- Associated Press - Tuesday, August 4, 2015

ST. PAUL, Minn. (AP) - Gov. Mark Dayton created a new citizen advisory panel Tuesday to consult with his administration on environmental matters, effectively going around lawmakers who abolished a similar panel two months ago.

Dayton announced the panel during a speech to the Minnesota Environmental Partnership, one of the organizations dismayed that the Democratic governor agreed to dismantle the old board this year as part of a deal on a new state budget.

“We will continue it in spirit as well as in practice until we get a chance to correct it in statute, which I look forward to doing with you in the very near future,” Dayton said.

Dayton denied making the move out of political provocation even as he accused Republicans of eliminating the 47-year-old board as a “trophy” in their pursuit of smaller government.

“I don’t expect regulators to be popular,” Dayton told reporters about the agency, which would advise the Minnesota Pollution Control Agency. “I just know they’re essential to protect the citizens from some of these excesses.”

Rep. Denny McNamara, a top House Republican on environmental matters, said he stands by the agriculture and environment budget that abolished the citizen review board, which he argued had “absolute authority” to the trump scientists and experts at the MPCA in deciding permits. He said he doubts the Legislature would agree to fund the governor’s new panel if a request comes in.

“We’re kind of dumbfounded,” the Hastings Republican said. “You sign a bill one day and then want to re-do it?”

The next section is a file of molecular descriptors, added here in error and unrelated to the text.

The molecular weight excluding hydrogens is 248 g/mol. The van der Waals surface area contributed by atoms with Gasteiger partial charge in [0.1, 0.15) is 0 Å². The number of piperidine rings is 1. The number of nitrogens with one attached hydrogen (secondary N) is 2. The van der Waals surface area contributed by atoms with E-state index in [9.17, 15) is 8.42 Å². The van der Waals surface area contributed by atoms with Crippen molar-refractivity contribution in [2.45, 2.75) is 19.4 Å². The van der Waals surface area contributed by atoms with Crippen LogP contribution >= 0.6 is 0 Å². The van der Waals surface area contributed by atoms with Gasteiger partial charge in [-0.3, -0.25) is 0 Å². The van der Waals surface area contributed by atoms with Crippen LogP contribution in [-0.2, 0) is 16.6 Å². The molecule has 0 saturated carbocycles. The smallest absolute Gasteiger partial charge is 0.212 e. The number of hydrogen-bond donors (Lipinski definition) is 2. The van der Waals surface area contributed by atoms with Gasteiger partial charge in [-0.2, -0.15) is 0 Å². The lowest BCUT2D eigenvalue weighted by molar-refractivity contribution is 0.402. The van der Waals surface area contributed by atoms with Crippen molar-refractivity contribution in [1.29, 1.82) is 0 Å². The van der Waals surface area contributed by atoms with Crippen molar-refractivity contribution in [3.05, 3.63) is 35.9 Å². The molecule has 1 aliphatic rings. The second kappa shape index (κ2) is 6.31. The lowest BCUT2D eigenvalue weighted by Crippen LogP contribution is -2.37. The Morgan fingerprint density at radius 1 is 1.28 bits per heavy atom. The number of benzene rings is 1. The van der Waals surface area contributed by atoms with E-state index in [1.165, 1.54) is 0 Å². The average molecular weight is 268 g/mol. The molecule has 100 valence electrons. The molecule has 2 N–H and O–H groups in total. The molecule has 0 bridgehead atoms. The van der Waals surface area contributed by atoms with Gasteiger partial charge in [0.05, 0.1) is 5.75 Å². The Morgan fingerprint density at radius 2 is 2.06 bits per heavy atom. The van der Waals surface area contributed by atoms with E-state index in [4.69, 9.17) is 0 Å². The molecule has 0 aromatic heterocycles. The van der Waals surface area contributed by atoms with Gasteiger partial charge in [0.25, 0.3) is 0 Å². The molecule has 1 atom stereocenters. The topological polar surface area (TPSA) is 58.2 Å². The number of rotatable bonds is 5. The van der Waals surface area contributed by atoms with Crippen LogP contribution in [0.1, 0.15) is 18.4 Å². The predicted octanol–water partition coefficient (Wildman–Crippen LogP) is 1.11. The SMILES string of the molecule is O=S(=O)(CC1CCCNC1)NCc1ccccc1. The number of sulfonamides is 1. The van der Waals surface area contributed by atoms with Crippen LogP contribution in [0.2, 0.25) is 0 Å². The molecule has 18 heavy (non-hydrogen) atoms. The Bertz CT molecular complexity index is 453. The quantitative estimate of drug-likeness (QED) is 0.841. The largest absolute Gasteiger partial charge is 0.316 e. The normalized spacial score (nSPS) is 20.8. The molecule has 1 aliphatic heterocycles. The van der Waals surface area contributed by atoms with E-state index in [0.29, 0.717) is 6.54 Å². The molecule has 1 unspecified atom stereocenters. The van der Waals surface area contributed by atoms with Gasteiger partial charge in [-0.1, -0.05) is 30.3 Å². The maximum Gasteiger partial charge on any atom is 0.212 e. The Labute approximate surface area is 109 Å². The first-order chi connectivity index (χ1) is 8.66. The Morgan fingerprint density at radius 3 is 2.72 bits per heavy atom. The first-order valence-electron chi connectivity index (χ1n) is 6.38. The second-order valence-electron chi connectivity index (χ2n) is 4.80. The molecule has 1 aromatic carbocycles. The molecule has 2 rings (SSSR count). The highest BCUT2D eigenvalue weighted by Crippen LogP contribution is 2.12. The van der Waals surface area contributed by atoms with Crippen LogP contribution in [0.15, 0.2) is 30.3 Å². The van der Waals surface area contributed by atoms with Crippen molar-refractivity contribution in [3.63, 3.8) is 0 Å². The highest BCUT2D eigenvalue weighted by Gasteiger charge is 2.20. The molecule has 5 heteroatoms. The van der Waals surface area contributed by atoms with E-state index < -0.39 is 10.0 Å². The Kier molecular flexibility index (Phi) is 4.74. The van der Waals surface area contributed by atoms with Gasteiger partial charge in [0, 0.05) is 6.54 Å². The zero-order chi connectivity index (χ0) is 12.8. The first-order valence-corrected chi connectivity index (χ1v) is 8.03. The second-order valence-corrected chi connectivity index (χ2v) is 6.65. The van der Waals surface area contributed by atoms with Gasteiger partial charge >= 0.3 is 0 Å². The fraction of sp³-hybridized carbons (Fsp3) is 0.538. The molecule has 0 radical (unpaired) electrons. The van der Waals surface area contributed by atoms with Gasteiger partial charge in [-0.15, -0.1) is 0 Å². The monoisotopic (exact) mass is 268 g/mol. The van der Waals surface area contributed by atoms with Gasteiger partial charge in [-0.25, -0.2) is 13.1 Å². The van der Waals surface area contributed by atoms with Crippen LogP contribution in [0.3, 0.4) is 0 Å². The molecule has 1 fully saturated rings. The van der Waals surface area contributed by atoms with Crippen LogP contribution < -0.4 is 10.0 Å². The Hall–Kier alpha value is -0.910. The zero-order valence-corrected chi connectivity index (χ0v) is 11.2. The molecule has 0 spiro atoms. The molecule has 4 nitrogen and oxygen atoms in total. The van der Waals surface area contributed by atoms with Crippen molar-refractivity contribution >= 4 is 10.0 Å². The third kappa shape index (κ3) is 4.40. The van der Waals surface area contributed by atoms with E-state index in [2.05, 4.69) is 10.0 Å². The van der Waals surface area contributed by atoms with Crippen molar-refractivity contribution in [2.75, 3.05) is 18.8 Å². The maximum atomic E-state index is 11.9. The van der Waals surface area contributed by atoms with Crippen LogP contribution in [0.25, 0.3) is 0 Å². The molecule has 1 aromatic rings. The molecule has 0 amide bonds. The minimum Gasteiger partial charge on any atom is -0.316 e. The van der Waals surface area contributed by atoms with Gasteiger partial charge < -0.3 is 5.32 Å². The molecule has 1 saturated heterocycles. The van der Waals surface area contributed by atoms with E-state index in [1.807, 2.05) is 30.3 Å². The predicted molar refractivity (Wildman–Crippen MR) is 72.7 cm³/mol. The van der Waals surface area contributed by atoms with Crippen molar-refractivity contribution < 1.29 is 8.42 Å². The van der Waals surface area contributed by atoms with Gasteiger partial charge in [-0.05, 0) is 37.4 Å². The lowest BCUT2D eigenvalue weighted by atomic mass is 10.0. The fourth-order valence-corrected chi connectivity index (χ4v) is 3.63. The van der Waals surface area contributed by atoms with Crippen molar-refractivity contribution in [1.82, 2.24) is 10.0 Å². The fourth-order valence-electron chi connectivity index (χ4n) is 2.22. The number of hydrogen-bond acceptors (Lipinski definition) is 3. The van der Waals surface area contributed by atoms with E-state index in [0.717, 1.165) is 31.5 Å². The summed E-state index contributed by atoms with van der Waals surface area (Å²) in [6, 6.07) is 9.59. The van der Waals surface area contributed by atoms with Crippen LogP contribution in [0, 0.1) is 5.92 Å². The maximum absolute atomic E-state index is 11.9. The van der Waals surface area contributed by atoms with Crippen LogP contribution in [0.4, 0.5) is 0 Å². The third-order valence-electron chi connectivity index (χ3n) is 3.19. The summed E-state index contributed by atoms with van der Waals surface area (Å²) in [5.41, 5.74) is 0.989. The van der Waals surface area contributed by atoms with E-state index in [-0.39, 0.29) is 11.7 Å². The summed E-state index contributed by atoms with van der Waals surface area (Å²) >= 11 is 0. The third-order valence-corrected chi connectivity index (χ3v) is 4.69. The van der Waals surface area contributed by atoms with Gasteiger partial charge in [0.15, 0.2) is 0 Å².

The new panel was established through executive order, so it has less permanence and lacks authority to approve or block regulatory decisions. It will have nine members, including the pollution control agency commissioner who will serve as chair. Dayton’s order says the commission, whose unpaid members he’ll appoint, will meet regularly and advise the state agency on permitting matters. It could be up and running this fall.

John Linc Stine, the MPCA commissioner, said the panel will be a sounding board for agency officials on permitting decisions and be a place for the public to weigh in on pending matters.

“Many times community members don’t feel they’ve been fully heard before decisions get made,” he said. “Some decisions that strike at that will come before the board.”

Steve Morse, executive director of the Minnesota Environmental Partnership, applauded Dayton for moving quickly to temper what groups like his saw as a blow to transparency and accountability.

“We hope we can come back at a later date, maybe 2017, and actually re-establish it in statute,” Morse said. “This was a big mistake by the Legislature. They blew it and the governor is fixing what he can.”


Associated Press writer Kyle Potter contributed.

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